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Author Topic: Feature request: "safe" API  (Read 735 times)
jl6
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June 08, 2011, 02:48:08 PM
 #1

The bitcoind server exposes all its features over the JSON-RPC API. This is somewhat dangerous in a production environment, as any system (e.g. a world-facing web server) which has API credentials has the ability to execute commands such as sendtoaddress. What I would like is the ability to start the bitcoind server in "safe" mode so that it only responds to whitelisted commands - such as getnewaddress and getreceivedbyaddress; with these two, you can offer a customer an address, and check it for payment confirmation later.

I understand that I could implement a wrapper around the API, but this feels like standard practice and something that the client should provide by default.
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June 08, 2011, 11:43:36 PM
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This is an issue and it certainly needs to be addressed.

In the meantime, don't run bitcoind on your public web server if you can avoid it. And make sure port 8333 is properly firewalled. And the system is otherwise properly secured.

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jl6
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June 09, 2011, 08:19:40 AM
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Unfortunately even running bitcoind on a firewalled non-public back-end server is not sufficient if the public web server has the API credentials - any compromise of the web server would lead to full control of bitcoind.

A fully secure workaround is to pre-generate addresses on a secure system so that the private keys are only stored offline, then load them into a pool manually, in batches of, say, 1000 depending on how many orders you expect - similar to how you might run a one time pad encryption system.

Alternatively, you should at least operate a "No bitcoins stored on this server overnight" policy, whereby you transfer incoming payments to a "secure" address (i.e. private key stored offline) as soon as the payment is confirmed, limiting the scope of a break-in to very recent payments.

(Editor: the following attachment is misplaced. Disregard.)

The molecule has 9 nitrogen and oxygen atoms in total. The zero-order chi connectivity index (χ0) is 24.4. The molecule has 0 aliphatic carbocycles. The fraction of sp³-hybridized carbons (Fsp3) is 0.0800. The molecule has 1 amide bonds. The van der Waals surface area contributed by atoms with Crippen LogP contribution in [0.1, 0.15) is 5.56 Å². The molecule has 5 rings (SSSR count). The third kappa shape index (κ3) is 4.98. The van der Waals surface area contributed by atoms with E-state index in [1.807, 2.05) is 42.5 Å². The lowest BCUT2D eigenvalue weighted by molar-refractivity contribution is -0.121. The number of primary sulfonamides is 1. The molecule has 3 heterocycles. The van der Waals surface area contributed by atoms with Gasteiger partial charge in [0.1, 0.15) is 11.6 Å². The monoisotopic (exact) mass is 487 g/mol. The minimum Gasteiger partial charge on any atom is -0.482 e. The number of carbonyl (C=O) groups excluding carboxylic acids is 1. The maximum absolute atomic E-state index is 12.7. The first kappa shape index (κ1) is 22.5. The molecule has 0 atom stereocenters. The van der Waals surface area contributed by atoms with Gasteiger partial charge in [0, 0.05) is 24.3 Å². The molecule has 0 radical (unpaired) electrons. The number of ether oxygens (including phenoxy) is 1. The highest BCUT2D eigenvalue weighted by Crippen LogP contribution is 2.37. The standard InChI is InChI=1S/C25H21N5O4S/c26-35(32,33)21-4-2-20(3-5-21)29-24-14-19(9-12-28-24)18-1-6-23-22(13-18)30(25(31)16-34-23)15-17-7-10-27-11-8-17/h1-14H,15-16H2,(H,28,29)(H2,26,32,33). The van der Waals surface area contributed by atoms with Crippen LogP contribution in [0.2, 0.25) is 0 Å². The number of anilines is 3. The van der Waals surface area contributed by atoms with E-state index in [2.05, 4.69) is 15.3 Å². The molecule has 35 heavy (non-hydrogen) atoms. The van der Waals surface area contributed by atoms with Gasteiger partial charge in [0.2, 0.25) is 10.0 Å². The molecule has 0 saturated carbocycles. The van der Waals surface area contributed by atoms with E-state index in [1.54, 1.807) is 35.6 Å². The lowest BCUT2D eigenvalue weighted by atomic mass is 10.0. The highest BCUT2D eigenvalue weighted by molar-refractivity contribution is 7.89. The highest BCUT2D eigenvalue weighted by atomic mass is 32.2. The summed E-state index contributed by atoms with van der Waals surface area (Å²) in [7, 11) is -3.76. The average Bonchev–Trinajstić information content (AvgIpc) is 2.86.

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June 09, 2011, 12:06:21 PM
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Unfortunately even running bitcoind on a firewalled non-public back-end server is not sufficient if the public web server has the API credentials - any compromise of the web server would lead to full control of bitcoind.

Use the encrypted wallet patch (which will hopefully be part of the core client sooner than later).  With it installed, the RPC credentials are sufficient only to do things that are mostly readonly.  Anything that requires access the a private key (i.e. sending BTC to an address) requires an additional encryption passphrase that you would not store but would get from the user interactively when it is needed.

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jl6
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June 09, 2011, 01:01:46 PM
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Use the encrypted wallet patch (which will hopefully be part of the core client sooner than later).  With it installed, the RPC credentials are sufficient only to do things that are mostly readonly.  Anything that requires access the a private key (i.e. sending BTC to an address) requires an additional encryption passphrase that you would not store but would get from the user interactively when it is needed.

Wouldn't getnewaddress require write access to the wallet to save the newly-generated private key?
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June 09, 2011, 05:30:16 PM
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Use the encrypted wallet patch (which will hopefully be part of the core client sooner than later).  With it installed, the RPC credentials are sufficient only to do things that are mostly readonly.  Anything that requires access the a private key (i.e. sending BTC to an address) requires an additional encryption passphrase that you would not store but would get from the user interactively when it is needed.

Wouldn't getnewaddress require write access to the wallet to save the newly-generated private key?

Only if the key pool is empty.  When the key pool is not empty, getnewaddress takes one of the already-created-and-encrypted keys and returns its public key.

Of course the key pool can not be refilled without the pass phrase, but the patch tries to fill the keypool any chance it can get (e.g. when you send a transaction and have provided the passphrase).  There is also an explicit API to re-fill the keypool that can be used if it gets low and there have been no opportunities to re-fill the pool as part of some other activity.

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